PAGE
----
*the transitions in the infrared, the vibrational transitions are accompanied by rotational transitions.*1835

*The combined energy of the transition is going to be the energy of the rotation + the energy of the vibration.*1841

*The harmonic oscillator rigid rotator approximation for the energy of the molecule is*1849

*therefore, the sum of the vibrational rotational energy.*1873

*Therefore, the energy R J is equal to the vibrational term + the rotational term.*1892

*The vibrational energy + the rotational energy.*1901

*Let me make my J a little bit more clear so it is not connected like that.*1903

*E sub RJ is equal to, this one is ν prime R + ½ +, now we have B~ J × J + 1.*1908

*Here R takes on the values 0, 1, 2, and so on.*1924

*J takes on the values 0, 1, 2, and so on.*1928

*Notice, there are two quantum numbers here in the total expression for the energy.*1932

*Once again, this ν ~ is equal to 1/ 2 π Z × the force constant divided by the reduced mass ^½.*1937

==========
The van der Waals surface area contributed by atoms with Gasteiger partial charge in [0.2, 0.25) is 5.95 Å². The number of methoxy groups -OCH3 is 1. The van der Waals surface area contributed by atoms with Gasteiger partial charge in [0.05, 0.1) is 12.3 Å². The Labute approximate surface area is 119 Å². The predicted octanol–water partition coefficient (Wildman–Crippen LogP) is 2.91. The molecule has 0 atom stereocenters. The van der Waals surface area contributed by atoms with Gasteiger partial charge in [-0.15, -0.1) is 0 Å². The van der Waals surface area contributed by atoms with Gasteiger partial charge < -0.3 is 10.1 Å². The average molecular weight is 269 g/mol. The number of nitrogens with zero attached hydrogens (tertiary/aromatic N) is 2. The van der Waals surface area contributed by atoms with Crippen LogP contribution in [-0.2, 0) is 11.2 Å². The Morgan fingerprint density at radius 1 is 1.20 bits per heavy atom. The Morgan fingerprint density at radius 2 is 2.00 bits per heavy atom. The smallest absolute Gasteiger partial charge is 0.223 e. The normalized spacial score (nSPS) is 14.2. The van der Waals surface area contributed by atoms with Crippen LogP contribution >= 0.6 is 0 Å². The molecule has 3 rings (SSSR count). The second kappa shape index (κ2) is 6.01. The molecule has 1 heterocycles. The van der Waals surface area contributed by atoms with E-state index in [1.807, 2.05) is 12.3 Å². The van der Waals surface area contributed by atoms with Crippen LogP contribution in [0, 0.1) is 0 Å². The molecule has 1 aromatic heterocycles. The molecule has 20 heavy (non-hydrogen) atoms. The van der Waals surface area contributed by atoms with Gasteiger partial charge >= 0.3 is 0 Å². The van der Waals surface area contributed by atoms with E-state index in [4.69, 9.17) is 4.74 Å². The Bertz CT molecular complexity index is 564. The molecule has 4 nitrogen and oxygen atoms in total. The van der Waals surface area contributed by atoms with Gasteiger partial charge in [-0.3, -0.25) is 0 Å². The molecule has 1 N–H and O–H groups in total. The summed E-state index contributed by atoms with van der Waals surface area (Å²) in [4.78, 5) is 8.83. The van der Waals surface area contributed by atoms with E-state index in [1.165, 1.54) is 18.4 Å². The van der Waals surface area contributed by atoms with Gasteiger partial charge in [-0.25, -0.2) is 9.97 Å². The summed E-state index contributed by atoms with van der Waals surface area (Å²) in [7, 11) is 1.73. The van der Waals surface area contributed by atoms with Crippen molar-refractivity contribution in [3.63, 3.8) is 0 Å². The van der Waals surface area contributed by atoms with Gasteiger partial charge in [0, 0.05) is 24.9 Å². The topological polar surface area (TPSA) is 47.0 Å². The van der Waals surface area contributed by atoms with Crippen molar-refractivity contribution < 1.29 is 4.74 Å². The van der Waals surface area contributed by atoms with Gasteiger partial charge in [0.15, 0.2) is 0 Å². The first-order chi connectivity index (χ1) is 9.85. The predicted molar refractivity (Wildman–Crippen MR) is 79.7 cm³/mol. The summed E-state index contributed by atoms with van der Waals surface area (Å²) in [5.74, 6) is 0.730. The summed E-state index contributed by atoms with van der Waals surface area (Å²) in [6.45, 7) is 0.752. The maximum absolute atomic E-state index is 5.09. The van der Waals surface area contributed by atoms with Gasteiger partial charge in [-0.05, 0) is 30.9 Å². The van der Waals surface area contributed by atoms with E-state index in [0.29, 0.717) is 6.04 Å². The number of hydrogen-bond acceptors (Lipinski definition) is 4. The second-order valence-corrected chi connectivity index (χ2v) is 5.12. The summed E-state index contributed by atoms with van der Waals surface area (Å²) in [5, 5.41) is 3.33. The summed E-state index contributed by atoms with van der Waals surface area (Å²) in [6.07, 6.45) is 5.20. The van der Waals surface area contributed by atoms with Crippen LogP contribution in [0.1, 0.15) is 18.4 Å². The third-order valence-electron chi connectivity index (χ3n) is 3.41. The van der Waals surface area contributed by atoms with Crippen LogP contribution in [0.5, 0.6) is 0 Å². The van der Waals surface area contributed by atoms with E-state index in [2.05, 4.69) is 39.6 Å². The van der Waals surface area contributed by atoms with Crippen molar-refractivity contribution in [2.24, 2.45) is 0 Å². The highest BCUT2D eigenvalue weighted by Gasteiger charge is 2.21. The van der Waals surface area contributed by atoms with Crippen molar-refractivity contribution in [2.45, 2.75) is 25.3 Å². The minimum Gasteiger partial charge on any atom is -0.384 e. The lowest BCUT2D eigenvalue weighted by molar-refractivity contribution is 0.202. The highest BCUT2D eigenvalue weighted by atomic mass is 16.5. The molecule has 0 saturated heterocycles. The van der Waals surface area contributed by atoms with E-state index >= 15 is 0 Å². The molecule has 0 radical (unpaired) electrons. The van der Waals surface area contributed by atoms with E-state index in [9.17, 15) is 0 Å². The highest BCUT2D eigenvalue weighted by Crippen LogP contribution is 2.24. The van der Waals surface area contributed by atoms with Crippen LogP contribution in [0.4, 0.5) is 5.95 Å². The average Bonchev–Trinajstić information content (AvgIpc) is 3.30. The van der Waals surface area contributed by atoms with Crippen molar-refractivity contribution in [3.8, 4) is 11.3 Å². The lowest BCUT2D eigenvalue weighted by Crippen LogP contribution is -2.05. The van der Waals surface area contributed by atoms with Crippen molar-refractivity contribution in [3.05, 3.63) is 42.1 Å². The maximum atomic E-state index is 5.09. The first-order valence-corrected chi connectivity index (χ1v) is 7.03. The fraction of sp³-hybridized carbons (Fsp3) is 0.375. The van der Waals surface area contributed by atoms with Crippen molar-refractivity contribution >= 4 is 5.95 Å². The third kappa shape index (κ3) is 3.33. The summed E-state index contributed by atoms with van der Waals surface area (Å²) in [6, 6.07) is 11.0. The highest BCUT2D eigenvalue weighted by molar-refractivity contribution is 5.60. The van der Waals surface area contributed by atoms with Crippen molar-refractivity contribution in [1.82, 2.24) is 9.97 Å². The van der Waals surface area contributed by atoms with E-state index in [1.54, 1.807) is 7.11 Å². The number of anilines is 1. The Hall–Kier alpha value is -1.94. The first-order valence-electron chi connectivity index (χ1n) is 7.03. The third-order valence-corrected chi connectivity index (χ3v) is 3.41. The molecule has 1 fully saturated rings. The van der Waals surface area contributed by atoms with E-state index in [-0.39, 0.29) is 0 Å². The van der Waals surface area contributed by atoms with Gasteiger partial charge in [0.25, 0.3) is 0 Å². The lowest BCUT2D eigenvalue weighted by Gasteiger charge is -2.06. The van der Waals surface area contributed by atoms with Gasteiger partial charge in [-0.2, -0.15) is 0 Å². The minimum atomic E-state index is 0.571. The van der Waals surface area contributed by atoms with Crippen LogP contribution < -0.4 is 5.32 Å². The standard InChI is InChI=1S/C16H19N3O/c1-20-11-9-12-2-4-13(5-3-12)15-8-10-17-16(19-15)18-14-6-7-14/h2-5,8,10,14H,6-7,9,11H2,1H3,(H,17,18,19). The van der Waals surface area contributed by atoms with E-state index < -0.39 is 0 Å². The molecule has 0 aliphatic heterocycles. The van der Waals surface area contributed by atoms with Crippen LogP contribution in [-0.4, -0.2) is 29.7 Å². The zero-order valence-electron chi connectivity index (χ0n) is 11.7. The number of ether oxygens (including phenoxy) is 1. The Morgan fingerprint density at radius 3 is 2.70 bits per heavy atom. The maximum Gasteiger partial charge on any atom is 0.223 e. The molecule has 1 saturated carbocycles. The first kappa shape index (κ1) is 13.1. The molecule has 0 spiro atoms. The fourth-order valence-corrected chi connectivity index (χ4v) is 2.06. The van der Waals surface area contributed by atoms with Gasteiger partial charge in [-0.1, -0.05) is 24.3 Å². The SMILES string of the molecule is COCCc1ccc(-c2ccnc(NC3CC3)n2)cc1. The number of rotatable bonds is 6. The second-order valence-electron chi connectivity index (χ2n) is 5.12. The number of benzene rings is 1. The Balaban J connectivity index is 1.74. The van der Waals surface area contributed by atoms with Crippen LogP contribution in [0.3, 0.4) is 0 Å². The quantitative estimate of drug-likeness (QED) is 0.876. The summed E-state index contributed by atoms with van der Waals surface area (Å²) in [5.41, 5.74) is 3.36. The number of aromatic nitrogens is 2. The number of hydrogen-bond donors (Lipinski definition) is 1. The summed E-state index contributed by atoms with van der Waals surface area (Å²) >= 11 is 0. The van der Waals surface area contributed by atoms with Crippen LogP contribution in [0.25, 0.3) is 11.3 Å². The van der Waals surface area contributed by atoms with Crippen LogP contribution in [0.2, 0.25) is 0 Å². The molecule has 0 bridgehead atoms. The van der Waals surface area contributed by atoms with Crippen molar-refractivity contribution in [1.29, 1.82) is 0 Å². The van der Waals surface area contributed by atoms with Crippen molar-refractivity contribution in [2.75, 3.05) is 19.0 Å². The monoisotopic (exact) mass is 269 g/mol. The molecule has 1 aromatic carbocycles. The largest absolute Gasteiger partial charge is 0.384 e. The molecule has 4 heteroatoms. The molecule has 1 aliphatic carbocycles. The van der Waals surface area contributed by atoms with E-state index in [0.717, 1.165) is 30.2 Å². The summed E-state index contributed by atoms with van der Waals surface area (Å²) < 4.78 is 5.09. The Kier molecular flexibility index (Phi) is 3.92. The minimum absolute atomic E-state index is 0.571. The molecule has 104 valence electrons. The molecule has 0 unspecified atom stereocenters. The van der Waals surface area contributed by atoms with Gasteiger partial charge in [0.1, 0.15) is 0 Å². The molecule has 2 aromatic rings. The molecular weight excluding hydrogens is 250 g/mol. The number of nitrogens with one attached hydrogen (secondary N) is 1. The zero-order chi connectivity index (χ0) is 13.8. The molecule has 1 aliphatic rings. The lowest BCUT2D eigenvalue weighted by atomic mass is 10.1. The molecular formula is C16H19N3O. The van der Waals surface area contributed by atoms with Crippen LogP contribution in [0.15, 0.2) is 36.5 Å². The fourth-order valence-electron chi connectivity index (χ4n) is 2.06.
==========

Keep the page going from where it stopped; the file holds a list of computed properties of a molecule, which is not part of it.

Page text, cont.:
*This is the fundamental frequency of the vibration.*1949

*B~ is equal to Planck's constant divided by 8I π² Z.*1966

*All the parameters are taken care of, this is the equation of the harmonic oscillator rigid rotator approximation.*1976

*The mathematical equation that approximates what we see when we look at vibration rotation spectra is this.*1983

*The energy level diagram looks like this.*1997

*Let me draw this one by hand, actually.*2001

*What we have is my harmonic oscillator R = 0, R = 1, R = 2.*2004

*Remember the spacing between energy levels is the same for the harmonic oscillator.*2021

*R = 3, this is R = 0.*2027

*R = 1, R = 2, R = 3.*2030

*Within each vibrational level, there is a series of rotational levels.*2036

*We have J = 0, J = 1, J = 2, J = 3, and so on.*2042

*Here we have this one, this one, this one, this one, this one.*2053

*For R = 2, for each vibrational level there is a series of rotational levels.*2060